"""
		Alter the node's config.
		"""
		config(input: ConfigInput!): ConfigPayload
		
		replaceAllowedCORSOrigins(origins: [String]): Cors

	}

You’ll notice that the /admin schema is very much the same as the schemas generated by Dgraph GraphQL.

  • The health query lets you know if everything is connected and if there’s a schema currently being served at /graphql.
  • The state query returns the current state of the cluster and group membership information. For more information about state see here.
  • The config query returns the configuration options of the cluster set at the time of starting it.
  • The getGQLSchema query gets the current GraphQL schema served at /graphql, or returns null if there’s no such schema.
  • The getAllowedCORSOrigins query returns your CORS policy.
  • The updateGQLSchema mutation allows you to change the schema currently served at /graphql.

Enterprise Features

Enterprise Features like ACL, Backups and Restore are also available using the GraphQL API at /admin endpoint.

First Start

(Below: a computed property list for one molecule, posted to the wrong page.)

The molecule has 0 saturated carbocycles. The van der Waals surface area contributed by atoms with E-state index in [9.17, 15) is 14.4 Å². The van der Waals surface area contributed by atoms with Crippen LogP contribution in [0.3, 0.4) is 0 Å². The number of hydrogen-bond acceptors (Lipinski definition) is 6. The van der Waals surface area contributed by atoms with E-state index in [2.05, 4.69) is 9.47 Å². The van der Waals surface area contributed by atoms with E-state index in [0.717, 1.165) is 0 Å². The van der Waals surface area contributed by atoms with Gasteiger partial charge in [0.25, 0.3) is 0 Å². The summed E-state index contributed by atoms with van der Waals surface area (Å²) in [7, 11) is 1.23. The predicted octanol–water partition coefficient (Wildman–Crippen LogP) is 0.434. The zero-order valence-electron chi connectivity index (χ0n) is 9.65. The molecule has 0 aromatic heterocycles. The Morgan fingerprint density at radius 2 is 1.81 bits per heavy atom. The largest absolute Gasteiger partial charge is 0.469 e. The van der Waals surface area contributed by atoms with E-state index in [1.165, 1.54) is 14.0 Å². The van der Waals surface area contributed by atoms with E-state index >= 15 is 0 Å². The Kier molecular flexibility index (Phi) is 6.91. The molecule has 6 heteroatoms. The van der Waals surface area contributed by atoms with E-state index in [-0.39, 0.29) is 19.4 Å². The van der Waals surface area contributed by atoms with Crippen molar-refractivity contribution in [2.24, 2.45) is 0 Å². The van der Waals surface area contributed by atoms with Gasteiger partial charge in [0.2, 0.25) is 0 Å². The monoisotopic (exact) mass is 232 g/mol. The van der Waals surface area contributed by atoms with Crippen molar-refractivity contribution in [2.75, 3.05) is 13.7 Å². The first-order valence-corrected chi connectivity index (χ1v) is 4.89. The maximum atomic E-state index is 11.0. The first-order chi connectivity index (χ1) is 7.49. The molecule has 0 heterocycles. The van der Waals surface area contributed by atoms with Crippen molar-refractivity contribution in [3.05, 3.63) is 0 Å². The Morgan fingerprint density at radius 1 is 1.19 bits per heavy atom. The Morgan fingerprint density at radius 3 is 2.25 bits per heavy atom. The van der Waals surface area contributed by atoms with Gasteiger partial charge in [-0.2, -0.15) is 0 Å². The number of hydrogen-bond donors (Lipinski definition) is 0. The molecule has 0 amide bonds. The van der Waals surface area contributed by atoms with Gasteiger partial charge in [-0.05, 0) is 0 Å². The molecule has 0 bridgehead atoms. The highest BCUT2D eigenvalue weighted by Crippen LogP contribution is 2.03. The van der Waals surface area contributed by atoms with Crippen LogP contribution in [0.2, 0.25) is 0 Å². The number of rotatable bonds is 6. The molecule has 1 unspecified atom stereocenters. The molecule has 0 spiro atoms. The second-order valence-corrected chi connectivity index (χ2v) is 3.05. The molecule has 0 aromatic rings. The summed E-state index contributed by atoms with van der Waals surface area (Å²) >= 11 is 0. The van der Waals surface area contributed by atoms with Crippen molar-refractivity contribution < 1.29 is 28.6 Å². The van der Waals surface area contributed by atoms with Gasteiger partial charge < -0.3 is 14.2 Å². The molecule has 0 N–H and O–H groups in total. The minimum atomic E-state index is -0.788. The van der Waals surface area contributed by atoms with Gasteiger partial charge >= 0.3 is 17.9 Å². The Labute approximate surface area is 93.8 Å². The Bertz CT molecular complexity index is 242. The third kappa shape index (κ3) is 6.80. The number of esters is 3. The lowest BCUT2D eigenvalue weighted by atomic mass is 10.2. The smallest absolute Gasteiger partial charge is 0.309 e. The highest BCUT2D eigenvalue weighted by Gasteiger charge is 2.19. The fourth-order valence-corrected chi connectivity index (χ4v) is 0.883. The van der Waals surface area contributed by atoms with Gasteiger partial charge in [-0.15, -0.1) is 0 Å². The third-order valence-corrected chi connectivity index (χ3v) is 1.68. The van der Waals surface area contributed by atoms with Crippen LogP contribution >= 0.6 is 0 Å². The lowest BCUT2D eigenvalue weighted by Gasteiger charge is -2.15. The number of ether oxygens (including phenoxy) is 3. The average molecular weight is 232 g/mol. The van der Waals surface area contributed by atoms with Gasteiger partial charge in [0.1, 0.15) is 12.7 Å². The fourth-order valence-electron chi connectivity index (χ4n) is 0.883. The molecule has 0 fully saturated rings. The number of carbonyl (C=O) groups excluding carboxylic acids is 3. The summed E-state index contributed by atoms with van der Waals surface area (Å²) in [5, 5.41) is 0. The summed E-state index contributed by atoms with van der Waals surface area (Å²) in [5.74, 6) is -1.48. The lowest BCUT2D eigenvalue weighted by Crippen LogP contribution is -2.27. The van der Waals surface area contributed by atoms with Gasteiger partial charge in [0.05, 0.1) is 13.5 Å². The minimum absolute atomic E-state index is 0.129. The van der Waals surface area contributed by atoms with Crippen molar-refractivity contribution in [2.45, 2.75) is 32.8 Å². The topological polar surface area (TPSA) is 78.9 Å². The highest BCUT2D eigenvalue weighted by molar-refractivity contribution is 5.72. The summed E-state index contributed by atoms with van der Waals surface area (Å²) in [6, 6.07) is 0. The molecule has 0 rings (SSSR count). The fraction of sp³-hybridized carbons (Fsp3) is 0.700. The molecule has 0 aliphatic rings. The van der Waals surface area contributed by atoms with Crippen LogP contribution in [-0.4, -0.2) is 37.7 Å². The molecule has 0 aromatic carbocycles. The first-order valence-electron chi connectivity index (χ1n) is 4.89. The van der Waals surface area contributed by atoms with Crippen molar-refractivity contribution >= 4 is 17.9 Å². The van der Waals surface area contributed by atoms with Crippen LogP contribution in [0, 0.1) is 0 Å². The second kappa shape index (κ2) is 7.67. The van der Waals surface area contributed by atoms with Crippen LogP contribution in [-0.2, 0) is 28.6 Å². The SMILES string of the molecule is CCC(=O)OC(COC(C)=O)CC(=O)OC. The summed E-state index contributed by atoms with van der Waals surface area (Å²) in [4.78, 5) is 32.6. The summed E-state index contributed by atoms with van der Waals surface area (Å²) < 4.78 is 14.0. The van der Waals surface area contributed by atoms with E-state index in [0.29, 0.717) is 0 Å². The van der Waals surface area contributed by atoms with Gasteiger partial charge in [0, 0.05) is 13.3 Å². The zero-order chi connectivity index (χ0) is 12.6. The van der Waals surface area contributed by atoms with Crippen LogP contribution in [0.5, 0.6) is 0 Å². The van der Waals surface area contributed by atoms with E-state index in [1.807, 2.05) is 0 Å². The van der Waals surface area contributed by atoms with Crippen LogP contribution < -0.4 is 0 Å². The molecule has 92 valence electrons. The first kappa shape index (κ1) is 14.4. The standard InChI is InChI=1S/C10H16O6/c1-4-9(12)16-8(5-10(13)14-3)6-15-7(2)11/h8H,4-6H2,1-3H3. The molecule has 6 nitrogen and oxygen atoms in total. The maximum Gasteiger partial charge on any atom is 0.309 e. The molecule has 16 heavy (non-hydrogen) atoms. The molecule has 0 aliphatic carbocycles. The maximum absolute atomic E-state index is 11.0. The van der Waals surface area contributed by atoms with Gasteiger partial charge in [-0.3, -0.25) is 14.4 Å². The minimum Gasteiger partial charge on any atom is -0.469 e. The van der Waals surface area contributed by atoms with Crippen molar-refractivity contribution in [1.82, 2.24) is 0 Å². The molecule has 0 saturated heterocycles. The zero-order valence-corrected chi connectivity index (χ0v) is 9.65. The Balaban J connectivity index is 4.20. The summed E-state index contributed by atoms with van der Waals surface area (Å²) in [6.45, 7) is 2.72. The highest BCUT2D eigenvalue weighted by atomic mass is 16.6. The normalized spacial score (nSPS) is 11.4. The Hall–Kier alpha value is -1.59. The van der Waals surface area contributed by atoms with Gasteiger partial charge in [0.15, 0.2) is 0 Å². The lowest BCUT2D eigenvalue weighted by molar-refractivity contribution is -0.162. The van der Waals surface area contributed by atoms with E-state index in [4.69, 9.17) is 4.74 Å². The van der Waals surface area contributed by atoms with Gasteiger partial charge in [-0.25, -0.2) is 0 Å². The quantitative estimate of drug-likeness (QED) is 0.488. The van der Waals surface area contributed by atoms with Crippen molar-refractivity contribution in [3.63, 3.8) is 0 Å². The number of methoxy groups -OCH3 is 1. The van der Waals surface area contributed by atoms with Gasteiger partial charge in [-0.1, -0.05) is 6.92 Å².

On first starting with a blank database:

  • There’s no schema served at /graphql.
  • Querying the /admin endpoint for getGQLSchema returns "getGQLSchema": null.
  • Querying the /admin endpoint for health lets you know that no schema has been added.

Modifying a Schema

There are two ways you can modify a GraphQL schema:

  • Using /admin/schema
  • Using the updateGQLSchema mutation on /admin

Using /admin/schema

The /admin/schema endpoint provides a simplified method to add and update schemas.

To create a schema you only need to call the /admin/schema endpoint with the required schema definition. For example:

type Person { 
	name: String 
}

If you have the schema definition stored in a schema.graphql file, you can use curl like this:

curl -X POST localhost:8080/admin/schema --data-binary '@schema.graphql'

On successful execution, the /admin/schema endpoint will give you a JSON response with a success code.

Using updateGQLSchema

Another option to add or modify a GraphQL schema is the updateGQLSchema mutation.

For example, to create a schema using updateGQLSchema, run this mutation on the /admin endpoint:

mutation {
  updateGQLSchema(
    input: { set: { schema: "type Person { name: String }"}})
  {
    gqlSchema {